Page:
December 4, 2023

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Cake: Fashion Nugget Album Review

In the fall of 1996, as Cake’s offbeat single “The Distance” climbed the charts and became the most-requested song on alternative radio stations nationwide, frontman John McCrea compared his band’s ascent to being at the top of a toboggan run. “There’s an out-of-control feeling,” McCrea told a reporter for his local paper, “but there’s also a typical feeling. Because the toboggan ride is a set course that many people have gone down, you feel like you’re part of this grand rock cliche.” Had you never heard the band Cake, or laid eyes upon its white-bread mouthpiece, you might imagine these words coasting on a curl of cigarette smoke, the speaker obscured by dirty hair and sunglasses. But with his goatee and penchant for casual hats—trucker, bucket—this was not McCrea.

Amid the heavy-hitting, guitar-forward noise of the mid-1990s, which McCrea frequently referred to as, “that Viking alternative rock,” Cake were pragmatists, constructing wry but earnest pop music in the machismo era of post-grunge and nu metal. They could find artistry in a strip mall, or rush hour congestion on the I-5. Surely, they were being ironic.

Cake formed in the early ’90s under unremarkable circumstances, in an unremarkable place. McCrea, a few years older than his bandmates, had tried his hand at the L.A. songwriter circuit. But his eccentricities did not package well within prevailing butt-rock. So he returned to his home of Sacramento, and like any shrewd musician, poached players from other groups in town. Guitarist Greg Brown, bassist Victor Damiani, and drummer Todd Roper were regulars on the Sacramento bar-band scene. Trumpeter Vincent DiFiore was playing in a local jazz outfit.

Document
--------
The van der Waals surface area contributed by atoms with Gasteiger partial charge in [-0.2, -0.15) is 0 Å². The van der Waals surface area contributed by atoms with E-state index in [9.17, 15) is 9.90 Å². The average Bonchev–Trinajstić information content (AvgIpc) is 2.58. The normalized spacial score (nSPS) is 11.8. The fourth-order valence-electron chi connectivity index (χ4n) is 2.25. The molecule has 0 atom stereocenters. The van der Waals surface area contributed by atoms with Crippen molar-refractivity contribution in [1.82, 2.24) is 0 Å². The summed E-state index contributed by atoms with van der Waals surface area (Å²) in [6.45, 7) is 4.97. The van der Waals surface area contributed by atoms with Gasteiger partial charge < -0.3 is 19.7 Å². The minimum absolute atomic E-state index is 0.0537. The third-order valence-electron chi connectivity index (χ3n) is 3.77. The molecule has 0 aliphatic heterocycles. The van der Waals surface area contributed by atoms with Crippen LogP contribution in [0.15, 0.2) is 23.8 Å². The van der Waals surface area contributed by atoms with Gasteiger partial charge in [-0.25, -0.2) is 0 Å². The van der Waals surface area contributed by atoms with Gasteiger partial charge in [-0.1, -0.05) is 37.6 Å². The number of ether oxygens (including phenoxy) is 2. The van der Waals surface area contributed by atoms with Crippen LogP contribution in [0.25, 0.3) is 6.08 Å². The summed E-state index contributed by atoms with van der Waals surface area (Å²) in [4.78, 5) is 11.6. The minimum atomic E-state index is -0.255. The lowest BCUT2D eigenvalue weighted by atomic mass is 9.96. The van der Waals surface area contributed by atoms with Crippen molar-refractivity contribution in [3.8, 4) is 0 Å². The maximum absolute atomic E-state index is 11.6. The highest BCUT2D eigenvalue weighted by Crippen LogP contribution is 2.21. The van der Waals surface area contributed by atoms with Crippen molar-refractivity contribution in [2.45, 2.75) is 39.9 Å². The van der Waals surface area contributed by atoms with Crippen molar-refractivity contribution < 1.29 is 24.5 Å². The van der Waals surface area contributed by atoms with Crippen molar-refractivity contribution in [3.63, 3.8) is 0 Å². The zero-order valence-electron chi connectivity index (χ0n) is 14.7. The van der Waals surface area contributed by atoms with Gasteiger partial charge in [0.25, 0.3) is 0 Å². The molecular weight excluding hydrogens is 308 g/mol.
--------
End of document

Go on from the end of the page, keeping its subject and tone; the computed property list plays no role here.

Like all of their subsequent records, Cake self-produced their 1994 debut, Motorcade of Generosity. The album was “lo-fi” by necessity. Its songs were warm and close, and listening to it can feel like trailing notes down a stairwell into some subterranean tavern, where a cantina band plays over clinking pints. For all of its quotations from honky tonk and ranchera music, not to mention the slow-scorching “Jolene,” it was the snide “Rock ‘n’ Roll Lifestyle” that primed Cake for college radio takeover. Its lyrics skewered rich rockers who were more interested in merch than the actual music. The song quickly became a fan favorite, perhaps because it allowed listeners to feel superior to their peers. It also cursed McCrea as the detached commentator—or worse, a self-righteous ass. In the opening verses of “Rock ‘n’ roll Lifestyle,” he sings:

Well your CD collection
Looks shiny and costly
How much did you pay for your bad Moto Guzzi
And how much did you spend
On your black leather jacket
Is it you or your parents in this income tax bracket?

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